One of the easiest ways to add progressive overload to your training is to add more weight or resistance every time you train. For example if you’re an athlete, add a tougher hurdle to jump over in your sprints, increase the incline in your treadmill, or add more weight. Note that you can’t do all of those examples at once without the risk of risk under-recovering.
If your main goal is to build strength overtime for specific lifts, then add a few more pounds to your lifts every time you train. Although this may prove impossible to maintain overtime, it’s still something you should consider trying while at a manageable weight. Some of the most famous programs in the world in strength such as the 5.3.1 or the starting strength method by Mark Rippetoe encourage their trainees to add 5 pounds to their lifts each time they train. Eventually, a 5 pound increment would seem almost impossible – and that would be the time to embark on a new progressive overload training.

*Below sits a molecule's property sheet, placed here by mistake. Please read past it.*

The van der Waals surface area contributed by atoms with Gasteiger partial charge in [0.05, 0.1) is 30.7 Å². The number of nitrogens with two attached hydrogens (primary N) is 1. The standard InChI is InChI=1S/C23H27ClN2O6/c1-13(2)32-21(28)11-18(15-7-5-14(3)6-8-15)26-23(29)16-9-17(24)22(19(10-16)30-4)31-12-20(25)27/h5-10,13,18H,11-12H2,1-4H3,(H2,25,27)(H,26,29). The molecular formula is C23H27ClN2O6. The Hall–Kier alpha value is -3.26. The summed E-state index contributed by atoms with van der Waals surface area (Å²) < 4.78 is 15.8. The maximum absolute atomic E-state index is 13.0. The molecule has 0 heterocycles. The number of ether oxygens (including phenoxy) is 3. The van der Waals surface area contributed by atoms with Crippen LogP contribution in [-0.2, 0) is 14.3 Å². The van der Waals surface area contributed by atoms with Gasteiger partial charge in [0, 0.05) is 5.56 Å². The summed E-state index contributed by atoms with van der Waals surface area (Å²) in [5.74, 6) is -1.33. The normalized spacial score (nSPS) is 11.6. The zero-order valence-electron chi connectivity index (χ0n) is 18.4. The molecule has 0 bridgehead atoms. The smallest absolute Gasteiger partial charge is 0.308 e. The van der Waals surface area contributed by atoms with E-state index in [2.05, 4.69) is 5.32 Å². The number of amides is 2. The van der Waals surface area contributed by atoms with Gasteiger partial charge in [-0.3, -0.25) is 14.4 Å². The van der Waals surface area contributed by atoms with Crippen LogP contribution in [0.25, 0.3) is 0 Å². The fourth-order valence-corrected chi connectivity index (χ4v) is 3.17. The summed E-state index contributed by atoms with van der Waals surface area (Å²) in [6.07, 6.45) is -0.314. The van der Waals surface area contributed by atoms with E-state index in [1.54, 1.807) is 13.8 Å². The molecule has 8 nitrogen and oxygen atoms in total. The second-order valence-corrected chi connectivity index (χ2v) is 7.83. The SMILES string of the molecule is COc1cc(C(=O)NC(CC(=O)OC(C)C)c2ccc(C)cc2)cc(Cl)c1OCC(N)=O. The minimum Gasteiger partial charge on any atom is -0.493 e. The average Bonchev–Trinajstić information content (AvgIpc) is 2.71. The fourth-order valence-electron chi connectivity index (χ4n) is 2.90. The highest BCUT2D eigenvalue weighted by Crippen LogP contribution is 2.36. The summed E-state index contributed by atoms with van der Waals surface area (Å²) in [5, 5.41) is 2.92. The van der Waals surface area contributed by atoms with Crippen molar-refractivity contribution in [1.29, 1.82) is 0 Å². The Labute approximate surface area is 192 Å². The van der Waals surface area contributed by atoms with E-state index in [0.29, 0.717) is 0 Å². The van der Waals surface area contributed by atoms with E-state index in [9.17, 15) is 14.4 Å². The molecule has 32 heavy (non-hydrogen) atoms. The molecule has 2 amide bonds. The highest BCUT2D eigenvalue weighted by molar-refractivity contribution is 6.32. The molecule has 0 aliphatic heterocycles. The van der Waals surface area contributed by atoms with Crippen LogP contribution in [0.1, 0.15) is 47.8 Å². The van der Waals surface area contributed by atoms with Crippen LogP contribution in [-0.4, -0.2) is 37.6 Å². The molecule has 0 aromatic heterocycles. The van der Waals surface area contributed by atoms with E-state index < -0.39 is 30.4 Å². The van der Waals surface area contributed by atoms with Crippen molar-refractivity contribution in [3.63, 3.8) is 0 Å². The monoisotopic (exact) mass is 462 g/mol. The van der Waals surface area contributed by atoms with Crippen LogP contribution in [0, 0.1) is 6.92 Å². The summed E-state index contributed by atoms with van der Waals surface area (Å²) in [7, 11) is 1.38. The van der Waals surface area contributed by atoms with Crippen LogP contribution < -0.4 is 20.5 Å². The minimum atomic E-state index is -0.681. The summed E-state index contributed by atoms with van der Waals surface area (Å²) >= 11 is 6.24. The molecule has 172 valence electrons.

If you’re experiencing a plateau in your training then the best way to progressively overload is to not add more weight, but to add more volume. For instance, if you continuously experience the same plateau of not being able to deadlift 405 pounds, then it would be smart to lower the weight, and do 4 sets of 5 reps at 345 pounds. This would still challenge you, but would be more achievable than the intensity of adding more weight.
Progressive overload training still applies if your goal is to build muscle, all you need to do is to put your muscles at tension and challenge your muscles every time. For instance, instead of using heavier weights during your next bicep training, try adding negative reps and time under tension in your training. Instead of focusing on the amount of weight your bicep is curling, challenge your muscles to work for a longer, harder time.